Y-Speak: The spread of fake news | SunStar

Y-Speak: The spread of fake news

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Y-Speak: The spread of fake news

Saturday, September 09, 2017

THE Philippines, as a democratic country, is bestowed with the privilege of press freedom. It is a society with a voice and has the right to be heard. The free press has the right to truth, justice and equality. However, this freedom was abused when fake news started to dominate the social media. It began to spread confusion and deception to the Filipinos and the rest of the world.

Fake news, as defined by Wikipedia, is a type of journalism or propaganda that consists of deliberate misinformation or hoaxes. With the presence of modern technology today, spreading of these fake news is much easier, especially to the youth.

In a recent survey conducted by CS Media, 31 percent of the millennials said they shared a news story online and later learned that it was fake.

With the absence of persistence and diligence, some social media users would really find fake news believable at first sight. One of these is the Department of Justice Secretary Vitaliano Aguirre who’s been accused to have used fake news as basis for intelligence reports within his department.

Fake news has a lot of negative impacts. For one, it deliberately changes an individual’s view on a certain issue, or perhaps, it plants uncertainty in one’s mindset.

According to sociologist Mike Aballos, one of the main causes of these fake news is the bias of an individual — may it be political, social or logical.

In Aballos’ analysis, he stated that unlicensed social media writers tend to post their opinions on an issue and claim it as news. Without any discernment and doubts, these so-called online journalists publish their thoughts as facts. Which, sadly, undermine the country’s democracy and press freedom.

The gravity of the impact created by fake news became a major problem for government institutions in Mindanao. Moreover, this problem became a global phenomenon.

It gives the millennials a toxic way of thinking, it makes their social involvement complicated and it bends their principles and beliefs.

Marlene Reyes, a marketing officer and a mother to three teenagers, said fake news abuses the perks of communication. She pointed out that communication should be used for good purposes and not to spread fallacies that vitally affects a teenager’s cognizance.

In a recent national news on this issue, the Catholic Bishops Conference of the Philippines' (CBCP) call for the public to refrain from spreading alternative facts, fake news, or false information. The CBCP also released a list of websites that carry fake and unverified content.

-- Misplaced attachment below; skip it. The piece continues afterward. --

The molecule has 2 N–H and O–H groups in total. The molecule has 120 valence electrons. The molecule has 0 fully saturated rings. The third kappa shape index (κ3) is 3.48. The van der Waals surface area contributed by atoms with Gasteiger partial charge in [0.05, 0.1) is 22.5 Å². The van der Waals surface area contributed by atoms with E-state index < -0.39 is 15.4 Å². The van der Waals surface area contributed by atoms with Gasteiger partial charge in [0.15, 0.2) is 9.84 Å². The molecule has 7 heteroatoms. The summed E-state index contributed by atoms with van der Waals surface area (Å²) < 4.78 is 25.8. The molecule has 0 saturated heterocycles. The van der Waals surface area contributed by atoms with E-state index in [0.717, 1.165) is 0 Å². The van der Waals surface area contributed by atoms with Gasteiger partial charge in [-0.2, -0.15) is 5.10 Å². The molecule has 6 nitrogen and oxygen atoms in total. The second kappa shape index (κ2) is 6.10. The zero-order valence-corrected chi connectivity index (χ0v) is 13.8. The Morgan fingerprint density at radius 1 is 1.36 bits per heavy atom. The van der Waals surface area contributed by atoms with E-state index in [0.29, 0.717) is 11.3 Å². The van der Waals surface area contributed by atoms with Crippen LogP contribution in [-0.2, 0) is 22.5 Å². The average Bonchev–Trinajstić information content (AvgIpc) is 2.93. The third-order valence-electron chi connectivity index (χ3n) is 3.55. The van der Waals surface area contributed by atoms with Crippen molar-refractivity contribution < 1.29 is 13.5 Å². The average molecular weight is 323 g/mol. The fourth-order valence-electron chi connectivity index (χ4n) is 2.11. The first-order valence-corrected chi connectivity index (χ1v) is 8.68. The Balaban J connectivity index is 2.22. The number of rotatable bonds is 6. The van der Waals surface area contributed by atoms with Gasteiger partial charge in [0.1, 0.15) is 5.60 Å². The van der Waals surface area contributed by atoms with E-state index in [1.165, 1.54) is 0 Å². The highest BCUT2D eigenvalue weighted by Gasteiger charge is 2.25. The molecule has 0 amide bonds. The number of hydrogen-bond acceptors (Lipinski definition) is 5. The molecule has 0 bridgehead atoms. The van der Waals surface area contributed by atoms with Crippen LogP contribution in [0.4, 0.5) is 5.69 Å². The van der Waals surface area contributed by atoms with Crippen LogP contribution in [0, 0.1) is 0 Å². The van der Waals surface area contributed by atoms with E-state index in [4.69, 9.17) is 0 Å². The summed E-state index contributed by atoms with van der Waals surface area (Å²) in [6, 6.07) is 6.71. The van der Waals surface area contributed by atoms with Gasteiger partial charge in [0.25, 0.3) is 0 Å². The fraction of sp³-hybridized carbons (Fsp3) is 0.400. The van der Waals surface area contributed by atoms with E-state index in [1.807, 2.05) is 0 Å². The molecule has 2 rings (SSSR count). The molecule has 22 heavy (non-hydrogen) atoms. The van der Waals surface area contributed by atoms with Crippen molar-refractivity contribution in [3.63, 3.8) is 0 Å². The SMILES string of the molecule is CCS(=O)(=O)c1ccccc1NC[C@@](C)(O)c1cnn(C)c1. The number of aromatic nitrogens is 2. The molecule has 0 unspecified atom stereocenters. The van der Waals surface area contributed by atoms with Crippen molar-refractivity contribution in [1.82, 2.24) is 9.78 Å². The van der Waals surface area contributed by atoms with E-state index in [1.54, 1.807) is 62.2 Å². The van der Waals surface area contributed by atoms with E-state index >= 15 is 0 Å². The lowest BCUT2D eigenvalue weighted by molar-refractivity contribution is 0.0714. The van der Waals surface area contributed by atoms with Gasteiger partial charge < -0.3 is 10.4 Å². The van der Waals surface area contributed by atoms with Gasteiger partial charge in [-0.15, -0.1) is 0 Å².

This also prompted the Philippine Senate to put into consideration the enforcement of penalties for entities that create and circulate false news either through print, broadcast or social media.

In fact, Senator Joel Villanueva filed Senate Bill 1492 or an “Act Penalizing the Malicious Distribution of False News and Other Related Violations” last June 21, 2017.

With the recognition of the negative influence of fake news, schools and other learning institutions play a crucial role in instilling due diligence, discernment and critical thinking to the minority. But more importantly, education and campaign against fake news must start in our homes.

In an interview with SunStar Davao writer Boom Castillo, she said the real role of a journalist is to publish factual and fair news to the public. They must also work hand-in-hand with both the government and the community as they are the connecting tool for both sectors which binds them together.

In attaining news stories, Castillo admits that it is not easy. She even said getting details on these stories became the day-to-day challenge for them as journalists.

Before writing the news article, journalists must personally converse with the spokesperson to accomplish specific details and to verify facts.

Castillo said the factuality of a news can be attested through the words and tone that are used by the writer. The readers must also determine that the article is objective in nature wherein the writer must use less usage of adjectives because these kinds of words depict bias.

She added the sources of a news story must be credible people and not just any staff of any agency. He or she should be knowledgeable on the subject being addressed.

Clearly, news writing is not as easy as typing directly on your laptop and clicking on “post” to publish a story. It is a work that requires a lot of verification on details and facts as to make it a reliable news story.

Today, there’s a lot of ongoing efforts on eliminating fake news. Proper and responsible journalism workshops and seminars are popular in Mindanao which are sponsored by different telecommunication companies and are conducted in universities.

Majority of the authorities and journalists today believe that credible news is still in control of the public knowledge. Regardless of its medium, the content of the news article is what the public has interest on. Most of the citizens also depend on credible and reliable sources.

In the age of technology and unverified journalists, we must still fight for factuality and fairness in news. We must not let it be overpowered by fake and biased news. Lies, deceit and fallacies shall not reign over our decisions especially when it is on public interest. (Cyntelle Joanne Saguan)

Published in the SunStar Davao newspaper on September 10, 2017.

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